Lotus was born out of innovation but has spent most of its recent history in stagnation. Founder Colin Chapman transformed Formula 1 and other top-level motorsport series and sold smart, lightweight road cars. With the launch of the Esprit in 1976, the second most famous automotive corner after the Lamborghini Countach, the British company also became one of the first pioneers of the mid-engined sports car.
But after Chapman’s death in 1982, Lotus’ fortunes declined. The company passed between often cash-strapped owners, development funds were scarce, and its history over the last quarter century can be summed up in a few sentences. The new bonded aluminum frame Elise was launched in 1996, the larger and supposedly more practical Evora was released in 2010, and grandiose plans to subsequently launch five new models fell apart with the acrimonious departure of CEO Dany Bahar in 2012, leaving the existing Soldier model range out. The Evora continued to sell in ever smaller numbers until its retirement last year.
Now there’s an all-new Lotus sports car, the last model the company will launch before switching to all-electric powertrains. The Emira was developed with a major cash injection from Chinese automaker Geely, which took control of Lotus in 2017. It will go on sale later this year and buyers will be able to choose between a supercharged V6 3, 5 liters from Toyota and – shortly afterwards – a 2.0-liter turbocharged inline-four from AMG. Before that, we had the chance to drive a V-6-powered prototype on the track at Lotus’ Hethel factory in Norfolk, England.
Although the car we were driving looked a lot neater than the kind of scruffy, disguised test mules used in early development, it was still within pre-production spec. According to Gavan Kershaw, Lotus attributes director, it was a VP2-level prototype that had been borrowed from the pool of cars used to test driver assistance systems before the Emira’s official launch. The supercharged V-6 familiar from the Evora produces 400 horsepower and 310 pound-feet of torque (Emiras equipped with the six-speed automatic are treated to 317 pound-feet); our car had the standard six-speed manual gearbox and mechanical limited-slip differential. It was also running on what will be the softer Tour suspension and Goodyear Eagle F1 tires rather than the track-oriented Michelin Pilot Sport Cup 2s that will be offered as an option.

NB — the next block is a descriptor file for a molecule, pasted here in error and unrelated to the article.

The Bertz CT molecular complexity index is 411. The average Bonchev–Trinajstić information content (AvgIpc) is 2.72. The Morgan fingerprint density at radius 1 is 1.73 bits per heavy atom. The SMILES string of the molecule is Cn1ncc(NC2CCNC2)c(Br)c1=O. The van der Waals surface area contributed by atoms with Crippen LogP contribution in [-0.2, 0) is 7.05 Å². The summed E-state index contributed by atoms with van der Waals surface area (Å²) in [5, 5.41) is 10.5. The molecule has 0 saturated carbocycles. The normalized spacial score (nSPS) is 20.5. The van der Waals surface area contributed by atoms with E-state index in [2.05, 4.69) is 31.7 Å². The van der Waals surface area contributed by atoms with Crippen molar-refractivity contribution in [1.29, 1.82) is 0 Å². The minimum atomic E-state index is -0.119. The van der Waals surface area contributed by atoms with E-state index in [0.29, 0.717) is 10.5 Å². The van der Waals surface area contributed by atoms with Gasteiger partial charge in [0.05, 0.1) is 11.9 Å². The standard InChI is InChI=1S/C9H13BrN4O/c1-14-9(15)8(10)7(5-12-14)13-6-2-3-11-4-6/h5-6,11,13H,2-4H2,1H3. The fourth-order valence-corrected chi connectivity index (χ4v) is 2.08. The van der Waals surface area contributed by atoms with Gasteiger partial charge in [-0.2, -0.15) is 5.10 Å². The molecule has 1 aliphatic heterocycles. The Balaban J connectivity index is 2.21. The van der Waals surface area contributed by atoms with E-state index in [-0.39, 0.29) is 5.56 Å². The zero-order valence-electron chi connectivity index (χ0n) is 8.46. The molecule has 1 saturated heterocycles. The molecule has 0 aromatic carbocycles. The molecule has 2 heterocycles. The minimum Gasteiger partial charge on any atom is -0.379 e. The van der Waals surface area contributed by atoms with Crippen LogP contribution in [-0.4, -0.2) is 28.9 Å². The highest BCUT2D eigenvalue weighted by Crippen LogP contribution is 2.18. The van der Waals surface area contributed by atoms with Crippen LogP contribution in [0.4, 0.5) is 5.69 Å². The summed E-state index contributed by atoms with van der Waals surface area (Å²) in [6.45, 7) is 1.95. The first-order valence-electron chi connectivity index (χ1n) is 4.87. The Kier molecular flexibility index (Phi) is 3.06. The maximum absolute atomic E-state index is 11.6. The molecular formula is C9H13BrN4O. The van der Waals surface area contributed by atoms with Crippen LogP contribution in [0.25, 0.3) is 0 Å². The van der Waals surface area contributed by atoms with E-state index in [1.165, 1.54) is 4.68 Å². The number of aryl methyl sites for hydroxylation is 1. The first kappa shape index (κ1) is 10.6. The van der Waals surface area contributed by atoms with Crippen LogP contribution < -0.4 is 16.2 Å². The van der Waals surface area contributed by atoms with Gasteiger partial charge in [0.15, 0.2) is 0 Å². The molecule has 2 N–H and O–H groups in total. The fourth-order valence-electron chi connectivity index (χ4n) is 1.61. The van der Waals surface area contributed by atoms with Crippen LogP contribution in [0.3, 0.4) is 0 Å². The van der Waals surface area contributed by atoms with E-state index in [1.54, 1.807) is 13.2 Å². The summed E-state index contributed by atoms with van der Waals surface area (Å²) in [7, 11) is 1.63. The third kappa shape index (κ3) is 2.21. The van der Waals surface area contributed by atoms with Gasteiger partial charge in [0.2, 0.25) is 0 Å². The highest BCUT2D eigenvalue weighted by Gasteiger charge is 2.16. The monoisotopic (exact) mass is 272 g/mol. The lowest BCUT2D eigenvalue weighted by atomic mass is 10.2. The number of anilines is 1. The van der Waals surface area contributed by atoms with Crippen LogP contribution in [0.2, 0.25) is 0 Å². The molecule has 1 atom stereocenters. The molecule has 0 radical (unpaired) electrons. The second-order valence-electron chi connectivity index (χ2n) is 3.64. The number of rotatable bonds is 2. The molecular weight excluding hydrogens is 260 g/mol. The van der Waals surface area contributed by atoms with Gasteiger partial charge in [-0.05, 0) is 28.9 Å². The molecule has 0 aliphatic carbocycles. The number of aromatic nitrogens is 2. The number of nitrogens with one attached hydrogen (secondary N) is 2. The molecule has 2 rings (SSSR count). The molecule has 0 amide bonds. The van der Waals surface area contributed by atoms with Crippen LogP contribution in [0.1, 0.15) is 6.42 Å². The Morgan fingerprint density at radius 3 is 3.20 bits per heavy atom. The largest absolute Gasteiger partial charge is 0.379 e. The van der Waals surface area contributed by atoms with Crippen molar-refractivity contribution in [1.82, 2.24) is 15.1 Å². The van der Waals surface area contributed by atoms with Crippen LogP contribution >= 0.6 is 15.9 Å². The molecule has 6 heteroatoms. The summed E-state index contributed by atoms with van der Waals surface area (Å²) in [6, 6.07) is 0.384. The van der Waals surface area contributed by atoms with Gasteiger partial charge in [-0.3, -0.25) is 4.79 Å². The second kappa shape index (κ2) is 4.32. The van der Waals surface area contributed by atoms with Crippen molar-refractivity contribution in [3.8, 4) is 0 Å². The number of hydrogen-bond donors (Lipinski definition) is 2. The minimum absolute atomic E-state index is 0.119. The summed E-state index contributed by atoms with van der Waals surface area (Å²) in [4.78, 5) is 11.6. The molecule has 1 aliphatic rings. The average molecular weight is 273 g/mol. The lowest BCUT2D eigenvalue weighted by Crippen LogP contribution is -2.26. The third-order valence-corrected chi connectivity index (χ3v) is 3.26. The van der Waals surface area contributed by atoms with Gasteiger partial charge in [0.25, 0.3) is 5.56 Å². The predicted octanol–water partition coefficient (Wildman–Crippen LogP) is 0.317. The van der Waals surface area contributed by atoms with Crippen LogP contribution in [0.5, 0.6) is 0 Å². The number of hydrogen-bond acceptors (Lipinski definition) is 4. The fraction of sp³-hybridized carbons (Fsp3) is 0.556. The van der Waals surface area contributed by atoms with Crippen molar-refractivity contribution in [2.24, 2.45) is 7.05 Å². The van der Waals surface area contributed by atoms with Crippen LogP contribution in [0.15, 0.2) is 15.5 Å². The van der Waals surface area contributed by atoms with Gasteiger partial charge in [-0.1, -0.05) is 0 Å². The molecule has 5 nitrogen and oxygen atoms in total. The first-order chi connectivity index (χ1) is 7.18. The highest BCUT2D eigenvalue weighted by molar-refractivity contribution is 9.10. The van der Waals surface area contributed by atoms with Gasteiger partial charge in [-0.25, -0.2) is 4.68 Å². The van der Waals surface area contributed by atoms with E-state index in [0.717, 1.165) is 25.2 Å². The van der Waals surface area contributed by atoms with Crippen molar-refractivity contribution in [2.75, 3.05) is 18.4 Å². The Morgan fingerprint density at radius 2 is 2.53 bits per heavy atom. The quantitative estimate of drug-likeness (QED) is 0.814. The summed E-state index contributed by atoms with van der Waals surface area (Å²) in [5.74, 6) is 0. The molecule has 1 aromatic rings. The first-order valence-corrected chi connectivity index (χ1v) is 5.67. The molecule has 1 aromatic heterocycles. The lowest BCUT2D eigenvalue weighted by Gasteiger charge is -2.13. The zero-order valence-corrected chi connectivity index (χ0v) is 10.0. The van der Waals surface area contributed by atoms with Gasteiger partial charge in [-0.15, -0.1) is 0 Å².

The Emira looks great in the flesh, its sleek styling and the large air intake vents behind its doors make it look more like a junior supercar than a sports car. Beyond the stickers proclaiming it to be a prototype, there were few clues that the car we were driving fell short of production spec. Some of the interior plastics lacked a raised finish, there were a few well-hidden emergency stop buttons, and the Track Dynamic mode did not work. But the sense of quality was still impressive, especially compared to the Evora’s crudely finished cabin. The Emira is built using a bonded aluminum structure – the same technique Lotus has used since the Elise – but entry and exit have been greatly improved with narrower sills and door openings deeper.
Despite its pre-built plastics, the Emira’s interior also impressed, with soft coverings on the doors and dashboard and good ergonomics. Many parts are sourced from elsewhere in the group – the turn signal and wiper stalks are obviously Volvo-sourced – but the digital instrument panel and central touchscreen are perfectly rendered with bespoke graphics. The driving position is good, with plenty of adjustment and decent headroom, and when looking through the windscreen the top of the fenders are visible to help position the car. While the Evora was designed to be a 2+2, the Emira is strictly a two-seater, although there is room to squeeze soft luggage between the seat backs and the rear firewall.